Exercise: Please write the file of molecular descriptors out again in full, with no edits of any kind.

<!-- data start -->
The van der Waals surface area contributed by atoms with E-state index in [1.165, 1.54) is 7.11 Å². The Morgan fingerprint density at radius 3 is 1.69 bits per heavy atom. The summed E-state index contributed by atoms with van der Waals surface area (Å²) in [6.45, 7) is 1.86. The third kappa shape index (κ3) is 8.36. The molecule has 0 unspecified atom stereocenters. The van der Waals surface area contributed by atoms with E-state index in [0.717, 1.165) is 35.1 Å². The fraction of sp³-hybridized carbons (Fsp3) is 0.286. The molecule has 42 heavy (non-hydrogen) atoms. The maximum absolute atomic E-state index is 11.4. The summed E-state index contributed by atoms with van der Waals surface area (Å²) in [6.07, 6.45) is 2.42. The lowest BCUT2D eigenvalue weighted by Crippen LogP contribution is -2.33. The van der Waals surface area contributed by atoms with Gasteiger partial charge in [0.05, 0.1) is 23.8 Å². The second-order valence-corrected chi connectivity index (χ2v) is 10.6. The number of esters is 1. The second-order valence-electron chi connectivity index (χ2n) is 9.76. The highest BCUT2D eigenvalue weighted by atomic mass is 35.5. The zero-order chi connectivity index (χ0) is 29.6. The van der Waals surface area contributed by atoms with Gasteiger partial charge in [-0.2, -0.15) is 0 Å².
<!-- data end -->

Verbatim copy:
The van der Waals surface area contributed by atoms with E-state index in [1.165, 1.54) is 7.11 Å². The Morgan fingerprint density at radius 3 is 1.69 bits per heavy atom. The summed E-state index contributed by atoms with van der Waals surface area (Å²) in [6.45, 7) is 1.86. The third kappa shape index (κ3) is 8.36. The molecule has 0 unspecified atom stereocenters. The van der Waals surface area contributed by atoms with E-state index in [0.717, 1.165) is 35.1 Å². The fraction of sp³-hybridized carbons (Fsp3) is 0.286. The molecule has 42 heavy (non-hydrogen) atoms. The maximum absolute atomic E-state index is 11.4. The summed E-state index contributed by atoms with van der Waals surface area (Å²) in [6.07, 6.45) is 2.42. The lowest BCUT2D eigenvalue weighted by Crippen LogP contribution is -2.33. The van der Waals surface area contributed by atoms with Gasteiger partial charge in [0.05, 0.1) is 23.8 Å². The second-order valence-corrected chi connectivity index (χ2v) is 10.6. The number of esters is 1. The second-order valence-electron chi connectivity index (χ2n) is 9.76. The highest BCUT2D eigenvalue weighted by atomic mass is 35.5. The zero-order chi connectivity index (χ0) is 29.6. The van der Waals surface area contributed by atoms with Gasteiger partial charge in [-0.2, -0.15) is 0 Å².